#1
So I have this band for a while and sometimes, as it happens, I can't make it to rehearsal. We got singer (me), guitarist, bassist and a drummer. As it happens, guitarist is busy with collage for a while, so he won't be coming to rehearsals for 2/3 weeks. I suggested that the rest of the band should actually have rehearsals without him or occasionally me.

So that means only drummer and bassist. And drummer said it makes no sense and he won't have it. I've had bends before where occasionally I would have a rehearsal or jam (playing bass) with just drummer and it worked fine. And it makes sense to me to have synced drummer and bassist, as they keep the groove and rhythm.

What do you guys think? Is my drummer just lazy or does it really not benefit them to rehearse together without other members?
#2
Drum and bass can jam together - of course! It's actually a great way for them to lock in better. Sometimes you can come up with cool parts when you're just two members, like drum and bass, because it gives you a chance to focus on those elements without the clutter.
#3
If half the band is missing, I would say it's time to call off practice, unless the players are getting some kind of enjoyment out of it. Sometimes the vocalists will need to get together more often than the rest of the band, but in most rock genres bass and drums are probably the guys who need the least amount of attention. Think about it: When you're singing you have to remember all the words to all the verses. The bass and drums are just repeating the same thing over and over. Those guys know the song better than anyone!
#4
I'd agree with reverb66 in principle, but that depends on the drummer actually wanting to rehearse with the bass. Yours doesn't, and he may have good reasons, which we can only guess at. If he thought he and the bassist needed additional rehearsal, he ought to jump at the chance - but he obviously doesn't. No point in trying to persuade him.
If you really think the two of them need to rehearse some stuff on their own (they're a weak link in the band), then that can only be addressed in a full rehearsal anyway. You're not the teacher telling two lazy kids to go off and do more homework. (Good luck with the band if you have that attitude! )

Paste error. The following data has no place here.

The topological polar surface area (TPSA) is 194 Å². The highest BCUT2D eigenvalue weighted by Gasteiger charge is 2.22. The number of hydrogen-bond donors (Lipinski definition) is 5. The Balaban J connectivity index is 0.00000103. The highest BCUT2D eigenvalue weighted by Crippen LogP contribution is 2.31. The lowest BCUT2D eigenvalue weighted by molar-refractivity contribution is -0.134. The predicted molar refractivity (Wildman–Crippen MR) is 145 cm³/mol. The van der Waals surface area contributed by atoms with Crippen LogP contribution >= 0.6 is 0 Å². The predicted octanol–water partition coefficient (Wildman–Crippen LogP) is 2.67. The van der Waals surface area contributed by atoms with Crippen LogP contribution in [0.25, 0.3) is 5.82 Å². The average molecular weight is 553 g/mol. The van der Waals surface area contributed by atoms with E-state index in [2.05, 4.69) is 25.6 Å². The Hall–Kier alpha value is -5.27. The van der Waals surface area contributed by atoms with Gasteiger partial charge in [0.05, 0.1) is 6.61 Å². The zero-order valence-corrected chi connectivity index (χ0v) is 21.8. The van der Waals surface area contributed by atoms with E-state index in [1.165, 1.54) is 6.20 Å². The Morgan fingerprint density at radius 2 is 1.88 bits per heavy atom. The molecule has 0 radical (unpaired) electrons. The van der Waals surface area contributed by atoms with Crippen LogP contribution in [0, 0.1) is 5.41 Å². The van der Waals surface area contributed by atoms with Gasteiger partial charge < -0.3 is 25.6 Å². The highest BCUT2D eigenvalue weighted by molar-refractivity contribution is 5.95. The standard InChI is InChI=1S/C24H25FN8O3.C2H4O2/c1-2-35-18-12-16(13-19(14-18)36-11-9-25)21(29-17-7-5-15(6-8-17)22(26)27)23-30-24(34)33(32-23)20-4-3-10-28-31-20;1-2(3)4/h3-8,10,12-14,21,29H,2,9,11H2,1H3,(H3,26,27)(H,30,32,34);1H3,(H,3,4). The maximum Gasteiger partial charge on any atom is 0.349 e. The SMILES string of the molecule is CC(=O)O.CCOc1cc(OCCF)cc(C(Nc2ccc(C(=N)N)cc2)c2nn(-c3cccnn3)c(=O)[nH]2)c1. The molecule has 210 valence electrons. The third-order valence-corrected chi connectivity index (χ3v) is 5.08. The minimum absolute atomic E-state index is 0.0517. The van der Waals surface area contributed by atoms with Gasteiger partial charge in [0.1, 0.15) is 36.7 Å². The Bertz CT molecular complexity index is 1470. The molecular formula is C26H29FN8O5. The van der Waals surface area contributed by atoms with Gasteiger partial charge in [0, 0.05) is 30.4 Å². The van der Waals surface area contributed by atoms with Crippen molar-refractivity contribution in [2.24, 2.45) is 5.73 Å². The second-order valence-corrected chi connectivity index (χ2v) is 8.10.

#5
Quote by Declan87
If half the band is missing, I would say it's time to call off practice, unless the players are getting some kind of enjoyment out of it. Sometimes the vocalists will need to get together more often than the rest of the band, but in most rock genres bass and drums are probably the guys who need the least amount of attention. Think about it: When you're singing you have to remember all the words to all the verses. The bass and drums are just repeating the same thing over and over. Those guys know the song better than anyone!


This is my experience as well. Rehearsing songs without important band members is kind of pointless for two reasons: 1) everyone's supposed to have the parts and song structure memorized already, and 2) you'll just have to rehearse the song again the next time other members are present. It's best to have everyone present so that everyone can hear/critique the others' parts, and everyone can correct mistakes at once. Rehearsing songs more than necessary is a very poor use of a band's time.

"Section" rehearsals are useful for jamming and writing music, or learning exceptionally complex parts, but otherwise it's sort of a waste. The only time it's actually necessary is when you have a whole section who are doing the same thing, such as singers and string/horn sections. The rhythm section should be able to lock a groove without much practice, but when horns/vocals/strings are involved, even the slightest inaccuracy is extremely obvious.
#6
Quote by Declan87
If half the band is missing, I would say it's time to call off practice,


2/3 people and one of them is a guitarist, i'd say only about 2% of the band is missing

whip your drummer into line, you have more votes than him because you have 2 roles

e: oh my b, i thought you were the bassist. it shouldn't really matter then, no real reason for them to meet up if the drummer doesn't care. let him have his break
Quote by theogonia777
Hail killed MT

Quote by jongtr
I want to be Hail when I grow up.
Last edited by Hail at Yesterday
#7
It's not so much a matter of learning the songs as it is setting up a situation where the drummer and bass player in your band start to think that you feel they are less important or thought of in a different manner than you and your guitarist. In my case there, are bands I have been in where myself and the other guitarist would get together on our own to work out parts so we don't get in each others way or we rehearse a dual lead in harmony so as not to waste time during normal band rehearsal. We do this on our own and not in place of a scheduled rehearsal. Also since most of the bands I have been in were very vocal oriented (multiple harmonies), we often have a separate vocal rehearsal with just acoustic guitar or keyboard.

If the drummer and bass player start rehearsing without vocals or other instruments you may be setting up a situation where they start over-playing the songs to kind of fill up the bare sound. Don't be surprised if your bass player starts playing "lead" bass and your drummer starts doing fills at the end of every measure. Hell they thought it worked better when they were playing on their own.
Yes I am guitarded also, nice to meet you.
Last edited by Rickholly74 at Yesterday